“One of my heroes, Edwin Land of Polaroid, talked about the importance of people who could stand at the intersection of humanities and science, and I decided that’s what I wanted to do.” — Steve Jobs
For someone with lousy people skills, Steve Jobs knew how to bring out the best in us. If you were especially creative, he gave you a ‘safe space’ where you did the unthinkable, you were allowed to make mistakes. And he would let you keep on making them until you got it right. The results speak for themselves.
While he was alive, he had a secret that teaches us how to turn a small, secondary computer company into a global powerhouse. The way he came by this historic standard of success was that he was not only a brilliant entrepreneur, but a creative one, as well. It may be the most powerful, and often overlooked, pairing of skills for any future startup founder or business legend. So what was his secret?
His instruction was a simple algorithm anyone can follow: “there are three types of people any time you are working as a team. Start by recognizing that one or two are designers, a few are problem solvers, and the rest are critics.
Time after time, he confounded his competitors with products that set the customer’s imagination on fire. But if you recall the early days of the iPhone? Critics bombarded it with a hundred different reasons why it would fail. And it nearly did, but that was in the lab where it didn’t count. He knew when the time was right, the critics would have their way, but until then it was still time to be creating.
Here are the rules Jobs lived by as he figured out how to blend technology and design in ways no one had imagined.
1) Nurture the creatives
Jobs had locks put on the doors at Jony Ive’s Apple design studios and neither he nor Tim Cook had a doorpass.
Carefully guard those few people in the organization who possess unerring creative skill. Then nurture them and their ideas. Don’t expose an early stage product to critics too early or they’ll kill it with safe sounding but boring modifications, which later in the cycle might be useful.
There is also a suits vs. artists paradigm that can destroy a company’s spirit. They both deserve a place in the decision making process, but far away from each other.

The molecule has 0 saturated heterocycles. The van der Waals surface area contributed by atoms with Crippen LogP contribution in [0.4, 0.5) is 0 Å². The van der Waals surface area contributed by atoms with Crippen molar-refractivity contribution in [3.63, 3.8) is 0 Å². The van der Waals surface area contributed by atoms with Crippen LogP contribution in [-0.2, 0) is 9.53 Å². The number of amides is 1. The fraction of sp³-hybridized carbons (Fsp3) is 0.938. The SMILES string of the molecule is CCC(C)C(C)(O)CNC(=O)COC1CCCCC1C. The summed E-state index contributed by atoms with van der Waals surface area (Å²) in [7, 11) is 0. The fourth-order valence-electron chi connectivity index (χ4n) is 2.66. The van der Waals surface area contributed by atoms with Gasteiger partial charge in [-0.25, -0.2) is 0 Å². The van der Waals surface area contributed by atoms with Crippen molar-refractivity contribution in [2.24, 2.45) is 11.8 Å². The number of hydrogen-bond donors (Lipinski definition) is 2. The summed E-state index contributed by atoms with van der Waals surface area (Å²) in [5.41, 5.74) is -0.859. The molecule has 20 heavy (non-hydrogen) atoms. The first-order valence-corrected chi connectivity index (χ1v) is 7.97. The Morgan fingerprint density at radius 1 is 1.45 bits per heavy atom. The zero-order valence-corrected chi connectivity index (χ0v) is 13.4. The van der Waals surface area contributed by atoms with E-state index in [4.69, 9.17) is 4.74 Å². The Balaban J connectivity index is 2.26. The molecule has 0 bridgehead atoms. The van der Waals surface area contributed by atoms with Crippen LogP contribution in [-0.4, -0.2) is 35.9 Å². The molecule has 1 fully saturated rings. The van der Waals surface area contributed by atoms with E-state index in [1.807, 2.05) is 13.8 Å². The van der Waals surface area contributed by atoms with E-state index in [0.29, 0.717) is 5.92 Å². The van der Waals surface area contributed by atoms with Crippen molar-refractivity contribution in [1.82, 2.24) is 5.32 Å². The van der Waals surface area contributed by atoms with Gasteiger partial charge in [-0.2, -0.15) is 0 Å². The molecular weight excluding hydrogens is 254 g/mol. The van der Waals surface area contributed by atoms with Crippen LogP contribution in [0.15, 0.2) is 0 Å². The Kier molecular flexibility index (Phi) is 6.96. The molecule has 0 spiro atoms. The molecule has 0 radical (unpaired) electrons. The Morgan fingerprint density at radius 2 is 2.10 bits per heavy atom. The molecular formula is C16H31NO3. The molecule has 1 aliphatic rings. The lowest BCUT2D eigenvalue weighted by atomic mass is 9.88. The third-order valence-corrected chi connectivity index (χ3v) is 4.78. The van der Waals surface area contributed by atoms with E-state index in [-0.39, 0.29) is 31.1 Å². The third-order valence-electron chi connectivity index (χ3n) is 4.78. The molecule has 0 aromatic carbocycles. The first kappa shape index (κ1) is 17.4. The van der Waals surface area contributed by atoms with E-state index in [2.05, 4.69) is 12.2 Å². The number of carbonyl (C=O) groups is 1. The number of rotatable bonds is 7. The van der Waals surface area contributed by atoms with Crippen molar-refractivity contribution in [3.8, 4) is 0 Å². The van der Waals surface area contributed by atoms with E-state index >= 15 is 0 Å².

2) Bring in the problem solvers
When a product is in development, hide it. When it’s ready for testing, only let solvers kick the tires.
People who love to solve problems are a rare species. They are a special breed and earn value far beyond their compensation. Their first love is figuring out how to take a good product and make it great. They are the equivalent of product therapists, the kind who have insight into design and process, and possess a keen understanding of what the market wants. They also know how to talk to creatives, who trust them instinctively.
3) Then throw it to the critics
Once the problems are solved, let the rest of of the world in.
Most people think highly of their own critical skills, and are only too happy to share their opinion. They mirror how the market will react. If you bring them in at the end, they will do everything in their power to break things apart and will exhaust themselves trying. The good news is a product gets even better because it was exposed at the right time. Once the testing is done, critics usually go on to be the biggest fans.
Adios the suits
The key to driving corporate creativity is to make sure the process flows in that order — creative, problem solvers, critics. Jobs warned that critics are nice people, but they can be idea killers.